Tuesday, September 2, 2014

Rpg Reflections - Why do rpg systems make fighters boring?

Warriors and Fighters are awesome. They are the quintessential hero of fantasy and mythology, doing feats of extraordinary skill and prowess in the battlefield. In mythology, we have the likes of Heracles, who strangled the Nemean lion; or Bellerophon, who, flying mounted at Pegasus, defeated the Chimera; or the god Susanoo, who fought in a titanic struggle against the giant snake Orochi. In modern fiction, few warriors of fantasy can have a greater fame than Conan, the cimmerian barbarian who fought innumerable foes; but, going beyond sword and sorcery, we may see the Jedi Knights from Star Wars, and also behold the many super heroes comix, filled with great martial artists and fighters – like Batman, Daredevil, Wonder Woman and many others.

And why are warriors awesome? I believe because they touch that primal beat in all of us, the instinct of fighting, of getting on our feet and standing tall against opposition. They fight with steel, flesh, fists and bones, bleeding as they claw their way through their many foes. They may use strength – like Samson – cunning – like Ulysses – or incredible agility – like Zorro – but they take hold of the battlefield with their skill.

However, those amazing stunts and incredible maneuvers are not what normally happen in most rpgs. In fact, playing warriors in most rpgs resume to saying 'I attack' and rolling the dice to see if the enemy was hit and then roll some damage. At most, a player might be allowed to 'try' doing amazing stuff as a fighter, but those actions are just 'mechanical'. If you try doing some awesome thing like swinging down a chandelier while doing a back flip, landing at a table, then spout a quirky line and kick the bad guy to a fireplace, you will probably – in most rpg games – have a ton of penalties to your attack roll. So, instead of doing something awesome, you just stick to the 'boring' basic action and say 'I attack'.

Even D&D (and the OSR systems) – which is a rpg game that tries simulating heroic fantasy and sword and sorcery – doesn't treat warriors very well. Old School D&D have some abstract notions in combat (Rounds are very long time wise, attacks and defenses allow for some open ended narration of strikes), which allow some space for roleplaying. However, there are no encouragements for players to narrate their attacks, because it all boils down to the attack roll against AC, with little to no variation. And new school D&D (3 rd and 4 th editions) may even be worse, because they made every aspect of combat very deterministic. Combat rounds have a very strict set time, each attack represent one strike, everyone has specific actions that can be done, be them attacks or move actions. All those specifics focus much more on the 'game' aspects of combat instead of the 'roleplay' aspects.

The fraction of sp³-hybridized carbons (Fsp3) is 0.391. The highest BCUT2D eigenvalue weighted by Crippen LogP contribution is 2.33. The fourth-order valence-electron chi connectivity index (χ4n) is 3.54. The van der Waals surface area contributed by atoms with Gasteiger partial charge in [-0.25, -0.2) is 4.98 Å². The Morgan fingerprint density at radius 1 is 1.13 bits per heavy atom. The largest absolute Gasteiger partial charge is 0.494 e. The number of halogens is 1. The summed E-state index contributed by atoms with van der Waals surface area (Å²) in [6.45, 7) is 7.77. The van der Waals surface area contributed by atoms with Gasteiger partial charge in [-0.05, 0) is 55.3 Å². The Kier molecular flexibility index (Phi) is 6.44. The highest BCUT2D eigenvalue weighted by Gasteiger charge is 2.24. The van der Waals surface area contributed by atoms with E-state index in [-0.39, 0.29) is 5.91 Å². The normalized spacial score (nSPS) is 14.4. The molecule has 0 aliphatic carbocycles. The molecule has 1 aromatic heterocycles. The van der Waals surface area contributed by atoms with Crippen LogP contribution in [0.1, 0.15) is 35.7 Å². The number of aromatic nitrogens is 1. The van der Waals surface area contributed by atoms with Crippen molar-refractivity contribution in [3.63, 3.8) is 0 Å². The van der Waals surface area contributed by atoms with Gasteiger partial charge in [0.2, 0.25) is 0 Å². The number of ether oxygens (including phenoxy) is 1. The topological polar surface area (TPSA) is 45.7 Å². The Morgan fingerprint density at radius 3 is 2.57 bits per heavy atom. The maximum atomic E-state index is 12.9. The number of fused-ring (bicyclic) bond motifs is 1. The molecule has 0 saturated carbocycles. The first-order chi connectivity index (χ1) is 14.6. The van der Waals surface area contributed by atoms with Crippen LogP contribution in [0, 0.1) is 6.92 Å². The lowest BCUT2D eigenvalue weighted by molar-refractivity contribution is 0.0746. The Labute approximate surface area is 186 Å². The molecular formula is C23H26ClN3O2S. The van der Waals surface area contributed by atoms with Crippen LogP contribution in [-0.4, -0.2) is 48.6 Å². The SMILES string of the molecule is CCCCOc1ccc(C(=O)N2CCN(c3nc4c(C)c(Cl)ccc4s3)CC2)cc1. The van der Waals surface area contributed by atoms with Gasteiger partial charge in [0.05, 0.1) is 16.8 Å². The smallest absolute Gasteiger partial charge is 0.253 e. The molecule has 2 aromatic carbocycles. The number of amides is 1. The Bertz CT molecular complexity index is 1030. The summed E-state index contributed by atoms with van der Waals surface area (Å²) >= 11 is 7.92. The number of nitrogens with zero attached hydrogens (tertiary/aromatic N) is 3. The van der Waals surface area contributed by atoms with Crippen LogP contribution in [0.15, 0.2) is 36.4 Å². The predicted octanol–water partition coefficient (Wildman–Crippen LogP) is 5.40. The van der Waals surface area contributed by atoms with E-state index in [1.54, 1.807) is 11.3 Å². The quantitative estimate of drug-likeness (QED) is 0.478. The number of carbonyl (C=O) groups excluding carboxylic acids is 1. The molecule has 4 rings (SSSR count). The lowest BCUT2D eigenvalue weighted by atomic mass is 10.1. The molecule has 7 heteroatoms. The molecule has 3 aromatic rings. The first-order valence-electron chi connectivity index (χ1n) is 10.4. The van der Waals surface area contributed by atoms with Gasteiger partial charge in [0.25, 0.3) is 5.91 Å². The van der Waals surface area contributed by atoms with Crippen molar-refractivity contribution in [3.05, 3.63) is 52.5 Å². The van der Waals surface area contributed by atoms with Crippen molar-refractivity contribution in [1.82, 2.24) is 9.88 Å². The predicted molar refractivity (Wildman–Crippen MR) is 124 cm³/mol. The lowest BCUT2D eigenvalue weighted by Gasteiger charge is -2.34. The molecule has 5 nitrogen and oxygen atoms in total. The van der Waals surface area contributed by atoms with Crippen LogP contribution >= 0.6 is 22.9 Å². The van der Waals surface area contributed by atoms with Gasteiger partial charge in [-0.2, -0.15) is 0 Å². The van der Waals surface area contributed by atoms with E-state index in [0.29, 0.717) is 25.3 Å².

That is the main problem with fighters and combat in most rpgs: they don't align 'mechanics' with 'roleplay'. Nevertheless, there are rpg systems that allow a lot of interaction between mechanics and roleplaying. Marvel Heroic Roleplay (MHR) compels the players to roleplay every aspect they want to use during an attack in order to roll them – so, if you have Super Speed and Super Strenght, if you want to use both in an attack, you must narrate how they are being used; you can't just say 'I attack'. The Open Versatile Anime rpg (OVA) also makes clear that actions must be correlated with narration. Maybe the greatest example of all recent rpgs is Dungeon World, from the Apocalypse World Engine rpgs, that has very awesome moves and actions for each character class that are directly tied to in game fiction.

Having narration without mechanical output feels empty and pointless. And having mechanics without narration is cold and distant – in fact, if only for the mechanics, it is much better playing a strategy wargame or a video game (like Dark Souls or Final Fantasy). But Rpgs like Dungeon World, MHR and OVA show us that it is possible to find a middle term between mechanics and narration and make combat (and warriors!) incredible.

Thinking about that, on the next days I will be posting about Combat Stunts and Prowess – ideas to allow warriors to be awesome. To allow warriors to jump on the giant scorpion's back and make it sting itself, pull the fur of a werewolf and wrestle with it in the ground and blind a beholder's eye before it shoots its evil rays.

Until next time,

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